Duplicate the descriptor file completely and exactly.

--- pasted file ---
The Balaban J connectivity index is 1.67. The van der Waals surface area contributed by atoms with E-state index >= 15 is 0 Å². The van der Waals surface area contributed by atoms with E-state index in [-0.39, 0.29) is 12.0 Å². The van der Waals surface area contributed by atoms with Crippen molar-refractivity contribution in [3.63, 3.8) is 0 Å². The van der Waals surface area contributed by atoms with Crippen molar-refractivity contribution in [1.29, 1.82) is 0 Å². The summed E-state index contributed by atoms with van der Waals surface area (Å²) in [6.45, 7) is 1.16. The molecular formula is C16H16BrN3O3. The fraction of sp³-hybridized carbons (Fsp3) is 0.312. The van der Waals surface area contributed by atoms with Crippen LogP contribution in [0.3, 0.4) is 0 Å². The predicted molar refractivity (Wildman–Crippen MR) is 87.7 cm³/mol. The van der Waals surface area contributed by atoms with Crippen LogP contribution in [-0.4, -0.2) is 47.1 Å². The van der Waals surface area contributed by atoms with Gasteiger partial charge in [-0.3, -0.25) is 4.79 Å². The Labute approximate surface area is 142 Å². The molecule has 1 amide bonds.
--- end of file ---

The Balaban J connectivity index is 1.67. The van der Waals surface area contributed by atoms with E-state index >= 15 is 0 Å². The van der Waals surface area contributed by atoms with E-state index in [-0.39, 0.29) is 12.0 Å². The van der Waals surface area contributed by atoms with Crippen molar-refractivity contribution in [3.63, 3.8) is 0 Å². The van der Waals surface area contributed by atoms with Crippen molar-refractivity contribution in [1.29, 1.82) is 0 Å². The summed E-state index contributed by atoms with van der Waals surface area (Å²) in [6.45, 7) is 1.16. The molecular formula is C16H16BrN3O3. The fraction of sp³-hybridized carbons (Fsp3) is 0.312. The van der Waals surface area contributed by atoms with Crippen LogP contribution in [0.3, 0.4) is 0 Å². The predicted molar refractivity (Wildman–Crippen MR) is 87.7 cm³/mol. The van der Waals surface area contributed by atoms with Crippen LogP contribution in [-0.4, -0.2) is 47.1 Å². The van der Waals surface area contributed by atoms with Gasteiger partial charge in [-0.3, -0.25) is 4.79 Å². The Labute approximate surface area is 142 Å². The molecule has 1 amide bonds.